(The physical component of the forum held at MCC in Washington. Credit: MCC Advocacy.)
Following the closure of the National Association of People with AIDS (NAPWA), the Federal AIDS Policy Partnership and the U.S. PLHIV Caucus will hold a Town Hall Tuesday to discuss how we can ensure that people living with HIV remain meaningfully engaged in making decisions about federal policies that impact their lives.
I had fears about how empowering it would be for PWAs particularly those of us not working for AIDS Inc or who would be at the physical town hall being held simultaneously in Washington, DC, at the Metropolitan Community Church. When no agenda was posted leading up to the event, it was not a good sign.
Once the streaming began, so did the glitches starting with no sound. Hundreds of online PWA participants couldn't hear a word of what was being said in DC, for the first 40-minutes. Despite pleas to pause the meeting until we could listen in, NMAC ignored the pleas from PWAs beyond the Beltway.
The camera was positioned in such a way we either saw the backs or left profiles of speakers at a lectern inside the church's meeting room. When the sound was working, the facilitator was hard to fully hear and understand since he held the mike at chest level.
NMAC staffers tweeted about who was talking, many of whom are people living with HIV, which AIDS Inc group they represented and pleaded for our patience as they worked to solve the tech problems. NMAC said they were using a free streaming service, one that interrupted the stream every 10 or so minutes with video ad pitches for financial services to manage your wealth, prompting me to complain with their $4.6 million budget NMAC could have paid to use an ad-free and glitch-proof streamer.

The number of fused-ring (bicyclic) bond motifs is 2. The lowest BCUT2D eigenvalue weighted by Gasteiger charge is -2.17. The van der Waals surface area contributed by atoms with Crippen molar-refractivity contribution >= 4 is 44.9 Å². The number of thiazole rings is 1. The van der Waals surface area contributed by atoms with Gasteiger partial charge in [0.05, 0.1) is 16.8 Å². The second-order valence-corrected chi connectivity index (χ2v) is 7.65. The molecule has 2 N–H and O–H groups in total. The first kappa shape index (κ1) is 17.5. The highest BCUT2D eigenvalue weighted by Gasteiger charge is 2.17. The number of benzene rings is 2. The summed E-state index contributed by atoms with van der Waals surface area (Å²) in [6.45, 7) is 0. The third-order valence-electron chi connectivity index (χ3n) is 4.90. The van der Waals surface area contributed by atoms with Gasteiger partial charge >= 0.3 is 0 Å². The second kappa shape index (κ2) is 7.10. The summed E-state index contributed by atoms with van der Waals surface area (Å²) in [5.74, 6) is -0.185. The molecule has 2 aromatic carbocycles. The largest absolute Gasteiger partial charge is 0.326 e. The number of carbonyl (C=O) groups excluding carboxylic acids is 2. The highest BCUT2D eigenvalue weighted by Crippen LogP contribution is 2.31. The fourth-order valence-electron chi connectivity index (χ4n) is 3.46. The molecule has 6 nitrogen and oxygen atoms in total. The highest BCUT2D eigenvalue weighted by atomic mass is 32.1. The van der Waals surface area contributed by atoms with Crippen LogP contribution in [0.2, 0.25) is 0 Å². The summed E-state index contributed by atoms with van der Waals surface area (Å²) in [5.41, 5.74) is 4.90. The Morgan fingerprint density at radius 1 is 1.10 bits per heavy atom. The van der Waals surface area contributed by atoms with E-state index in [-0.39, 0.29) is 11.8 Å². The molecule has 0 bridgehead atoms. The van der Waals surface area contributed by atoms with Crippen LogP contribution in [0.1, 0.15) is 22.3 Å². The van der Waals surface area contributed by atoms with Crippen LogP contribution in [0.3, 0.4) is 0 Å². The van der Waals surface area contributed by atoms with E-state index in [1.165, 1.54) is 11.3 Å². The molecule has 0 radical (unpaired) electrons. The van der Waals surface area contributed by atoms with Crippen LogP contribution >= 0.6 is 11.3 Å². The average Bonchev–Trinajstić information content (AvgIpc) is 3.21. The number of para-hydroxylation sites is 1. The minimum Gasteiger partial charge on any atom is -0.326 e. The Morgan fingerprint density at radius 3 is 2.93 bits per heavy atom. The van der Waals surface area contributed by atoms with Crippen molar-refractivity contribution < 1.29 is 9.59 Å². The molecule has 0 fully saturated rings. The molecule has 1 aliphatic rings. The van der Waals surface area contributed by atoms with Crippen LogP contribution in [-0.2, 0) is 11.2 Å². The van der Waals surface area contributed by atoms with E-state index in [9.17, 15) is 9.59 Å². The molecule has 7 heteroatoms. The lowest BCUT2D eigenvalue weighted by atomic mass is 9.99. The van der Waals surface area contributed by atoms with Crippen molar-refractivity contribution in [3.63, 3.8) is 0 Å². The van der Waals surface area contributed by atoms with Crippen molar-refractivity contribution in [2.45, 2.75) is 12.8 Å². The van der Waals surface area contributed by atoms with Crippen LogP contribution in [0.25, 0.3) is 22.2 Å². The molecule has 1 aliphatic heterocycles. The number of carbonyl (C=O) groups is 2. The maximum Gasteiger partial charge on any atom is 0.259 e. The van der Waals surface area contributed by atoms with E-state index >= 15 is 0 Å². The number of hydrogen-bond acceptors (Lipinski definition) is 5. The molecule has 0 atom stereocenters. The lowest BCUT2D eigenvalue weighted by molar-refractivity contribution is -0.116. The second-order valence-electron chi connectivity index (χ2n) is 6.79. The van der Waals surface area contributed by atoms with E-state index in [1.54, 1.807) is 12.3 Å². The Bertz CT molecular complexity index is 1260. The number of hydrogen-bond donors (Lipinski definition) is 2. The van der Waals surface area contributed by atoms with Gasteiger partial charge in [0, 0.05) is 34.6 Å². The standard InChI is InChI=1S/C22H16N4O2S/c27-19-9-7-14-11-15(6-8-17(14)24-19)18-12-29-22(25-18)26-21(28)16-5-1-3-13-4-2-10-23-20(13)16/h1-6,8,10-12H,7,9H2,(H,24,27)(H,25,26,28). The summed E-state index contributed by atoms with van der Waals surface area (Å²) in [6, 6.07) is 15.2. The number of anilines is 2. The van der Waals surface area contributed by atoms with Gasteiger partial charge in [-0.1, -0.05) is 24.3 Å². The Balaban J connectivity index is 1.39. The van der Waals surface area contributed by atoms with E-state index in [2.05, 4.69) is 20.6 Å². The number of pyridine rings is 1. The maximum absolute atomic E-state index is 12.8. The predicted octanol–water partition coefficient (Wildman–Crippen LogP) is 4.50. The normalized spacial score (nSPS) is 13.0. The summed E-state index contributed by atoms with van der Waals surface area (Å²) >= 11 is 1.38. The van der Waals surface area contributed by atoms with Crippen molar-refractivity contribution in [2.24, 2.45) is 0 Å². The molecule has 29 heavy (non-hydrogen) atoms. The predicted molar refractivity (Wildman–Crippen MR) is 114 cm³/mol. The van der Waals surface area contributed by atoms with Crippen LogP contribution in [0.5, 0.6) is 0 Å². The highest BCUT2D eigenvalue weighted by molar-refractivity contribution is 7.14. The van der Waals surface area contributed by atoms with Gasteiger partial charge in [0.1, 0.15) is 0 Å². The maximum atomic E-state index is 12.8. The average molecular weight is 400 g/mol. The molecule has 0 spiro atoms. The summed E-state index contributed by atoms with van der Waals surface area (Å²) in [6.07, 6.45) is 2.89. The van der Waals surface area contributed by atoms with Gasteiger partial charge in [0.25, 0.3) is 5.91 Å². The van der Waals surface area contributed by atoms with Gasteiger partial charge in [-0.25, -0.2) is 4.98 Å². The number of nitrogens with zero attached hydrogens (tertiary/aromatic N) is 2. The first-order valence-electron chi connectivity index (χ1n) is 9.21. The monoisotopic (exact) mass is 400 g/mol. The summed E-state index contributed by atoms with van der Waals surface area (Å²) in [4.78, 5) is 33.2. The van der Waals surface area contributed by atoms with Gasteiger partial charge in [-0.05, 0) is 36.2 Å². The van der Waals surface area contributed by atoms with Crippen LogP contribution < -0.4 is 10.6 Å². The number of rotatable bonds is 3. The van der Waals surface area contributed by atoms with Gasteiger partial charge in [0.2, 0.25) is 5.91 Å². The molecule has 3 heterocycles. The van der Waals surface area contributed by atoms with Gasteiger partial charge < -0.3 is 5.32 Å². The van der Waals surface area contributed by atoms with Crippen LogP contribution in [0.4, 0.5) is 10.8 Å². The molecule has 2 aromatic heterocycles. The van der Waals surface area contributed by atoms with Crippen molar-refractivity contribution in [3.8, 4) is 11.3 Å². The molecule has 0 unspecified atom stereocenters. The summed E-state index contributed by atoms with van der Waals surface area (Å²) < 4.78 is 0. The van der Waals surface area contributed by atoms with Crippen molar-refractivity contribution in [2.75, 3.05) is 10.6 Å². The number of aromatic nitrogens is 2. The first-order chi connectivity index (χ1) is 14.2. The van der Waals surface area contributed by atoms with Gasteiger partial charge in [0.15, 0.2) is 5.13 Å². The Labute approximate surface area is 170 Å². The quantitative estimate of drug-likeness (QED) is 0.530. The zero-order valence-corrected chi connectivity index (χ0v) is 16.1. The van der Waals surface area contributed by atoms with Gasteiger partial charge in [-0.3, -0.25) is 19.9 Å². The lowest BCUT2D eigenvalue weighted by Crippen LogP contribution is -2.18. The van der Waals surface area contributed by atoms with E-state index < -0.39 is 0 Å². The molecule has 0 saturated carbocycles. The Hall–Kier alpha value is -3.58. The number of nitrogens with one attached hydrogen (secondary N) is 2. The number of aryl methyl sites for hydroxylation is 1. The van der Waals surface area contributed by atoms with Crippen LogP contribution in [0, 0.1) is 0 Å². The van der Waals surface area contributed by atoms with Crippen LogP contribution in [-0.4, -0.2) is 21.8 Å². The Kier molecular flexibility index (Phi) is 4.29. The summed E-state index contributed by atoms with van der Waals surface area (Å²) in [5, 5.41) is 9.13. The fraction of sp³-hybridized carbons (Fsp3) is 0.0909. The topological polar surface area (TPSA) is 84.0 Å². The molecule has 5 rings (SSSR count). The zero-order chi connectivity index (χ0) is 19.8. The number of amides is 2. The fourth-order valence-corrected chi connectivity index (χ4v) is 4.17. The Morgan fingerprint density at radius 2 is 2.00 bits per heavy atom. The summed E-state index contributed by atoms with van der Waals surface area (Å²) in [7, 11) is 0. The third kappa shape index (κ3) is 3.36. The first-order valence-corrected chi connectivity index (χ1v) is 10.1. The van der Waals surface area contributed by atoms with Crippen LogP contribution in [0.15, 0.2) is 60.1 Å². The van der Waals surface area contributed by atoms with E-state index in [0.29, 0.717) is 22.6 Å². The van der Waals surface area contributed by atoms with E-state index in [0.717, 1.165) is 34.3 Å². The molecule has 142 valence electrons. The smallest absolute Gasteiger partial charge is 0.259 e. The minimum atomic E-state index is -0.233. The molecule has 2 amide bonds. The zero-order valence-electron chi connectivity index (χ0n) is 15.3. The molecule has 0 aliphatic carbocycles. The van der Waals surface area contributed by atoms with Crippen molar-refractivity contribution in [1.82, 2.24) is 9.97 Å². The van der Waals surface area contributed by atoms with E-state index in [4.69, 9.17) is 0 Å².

Heck, NMAC would have been smart to organize a streaming rehearsal a few days in advance and have a modicum of streaming experience to make use of.
Even though questions had been solicited in the days leading up to the town hall, NMAC asked for questions as if none had been submitted and regardless, questions from online folks were never posed.
Practically all of the speakers praised the work their group was doing along with the fabulous national coalitions they belong to, and said PWAs should join the groups or offer them input.
Tweets complaining about these and other problem flowed throughout the proceeding. Being unfamiliar with Twitter's policies for deleting tweets, I'm not sure why the majority of tweets, those full of complaints and others of a more positive, upbeat nature, are no longer at the #FederalHIVTownHall feed.
The title of the event was labeled thus:
Meaningfully Involving People Living with HIV in Federal Policy
In my view, people with AIDS were ill-served by this town hall. Unfortunately, NMAC has posted no minutes, no lessons learned, no report back to the PWA community about follow up and didn't archive the town hall's stream. So much for meaningful engagement.
Wow. It's as if you were there. Which I was. And my reaction is very much the same.
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